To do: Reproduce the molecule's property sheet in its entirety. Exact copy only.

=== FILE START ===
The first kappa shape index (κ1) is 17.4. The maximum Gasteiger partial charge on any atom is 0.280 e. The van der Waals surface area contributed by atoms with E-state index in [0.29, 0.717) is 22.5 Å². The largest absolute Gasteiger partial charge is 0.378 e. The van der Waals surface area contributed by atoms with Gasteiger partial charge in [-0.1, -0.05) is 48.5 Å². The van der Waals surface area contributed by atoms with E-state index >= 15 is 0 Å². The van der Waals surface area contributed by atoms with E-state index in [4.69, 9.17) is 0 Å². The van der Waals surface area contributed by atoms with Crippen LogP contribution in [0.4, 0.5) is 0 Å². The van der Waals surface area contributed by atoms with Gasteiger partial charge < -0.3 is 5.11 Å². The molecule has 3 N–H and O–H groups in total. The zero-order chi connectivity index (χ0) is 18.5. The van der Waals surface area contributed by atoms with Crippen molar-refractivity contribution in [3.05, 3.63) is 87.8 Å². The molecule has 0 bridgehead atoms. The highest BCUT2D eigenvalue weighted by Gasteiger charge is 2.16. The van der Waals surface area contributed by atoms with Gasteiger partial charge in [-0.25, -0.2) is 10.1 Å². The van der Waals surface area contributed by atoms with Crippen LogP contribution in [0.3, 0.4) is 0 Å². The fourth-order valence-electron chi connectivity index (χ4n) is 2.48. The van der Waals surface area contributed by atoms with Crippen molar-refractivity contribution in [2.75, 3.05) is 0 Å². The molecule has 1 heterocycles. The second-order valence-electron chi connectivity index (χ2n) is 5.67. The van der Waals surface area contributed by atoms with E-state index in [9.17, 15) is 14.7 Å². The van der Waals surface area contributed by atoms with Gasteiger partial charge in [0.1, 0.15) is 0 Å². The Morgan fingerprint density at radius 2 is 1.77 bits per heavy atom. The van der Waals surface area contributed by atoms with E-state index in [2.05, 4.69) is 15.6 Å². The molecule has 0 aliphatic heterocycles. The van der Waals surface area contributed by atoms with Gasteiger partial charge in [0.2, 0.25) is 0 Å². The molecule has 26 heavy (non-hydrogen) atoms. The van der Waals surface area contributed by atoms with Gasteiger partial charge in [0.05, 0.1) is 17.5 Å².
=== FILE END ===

The first kappa shape index (κ1) is 17.4. The maximum Gasteiger partial charge on any atom is 0.280 e. The van der Waals surface area contributed by atoms with E-state index in [0.29, 0.717) is 22.5 Å². The largest absolute Gasteiger partial charge is 0.378 e. The van der Waals surface area contributed by atoms with Gasteiger partial charge in [-0.1, -0.05) is 48.5 Å². The van der Waals surface area contributed by atoms with E-state index >= 15 is 0 Å². The van der Waals surface area contributed by atoms with E-state index in [4.69, 9.17) is 0 Å². The van der Waals surface area contributed by atoms with Crippen LogP contribution in [0.4, 0.5) is 0 Å². The van der Waals surface area contributed by atoms with Gasteiger partial charge < -0.3 is 5.11 Å². The molecule has 3 N–H and O–H groups in total. The zero-order chi connectivity index (χ0) is 18.5. The van der Waals surface area contributed by atoms with Crippen molar-refractivity contribution in [3.05, 3.63) is 87.8 Å². The molecule has 0 bridgehead atoms. The highest BCUT2D eigenvalue weighted by Gasteiger charge is 2.16. The van der Waals surface area contributed by atoms with Gasteiger partial charge in [-0.25, -0.2) is 10.1 Å². The van der Waals surface area contributed by atoms with Crippen LogP contribution in [0.3, 0.4) is 0 Å². The fourth-order valence-electron chi connectivity index (χ4n) is 2.48. The van der Waals surface area contributed by atoms with Crippen molar-refractivity contribution in [2.75, 3.05) is 0 Å². The molecule has 1 heterocycles. The second-order valence-electron chi connectivity index (χ2n) is 5.67. The van der Waals surface area contributed by atoms with E-state index in [9.17, 15) is 14.7 Å². The van der Waals surface area contributed by atoms with Gasteiger partial charge in [0.1, 0.15) is 0 Å². The Morgan fingerprint density at radius 2 is 1.77 bits per heavy atom. The van der Waals surface area contributed by atoms with E-state index in [2.05, 4.69) is 15.6 Å². The molecule has 0 aliphatic heterocycles. The van der Waals surface area contributed by atoms with Gasteiger partial charge in [0.2, 0.25) is 0 Å². The molecule has 26 heavy (non-hydrogen) atoms. The van der Waals surface area contributed by atoms with Gasteiger partial charge in [0.05, 0.1) is 17.5 Å².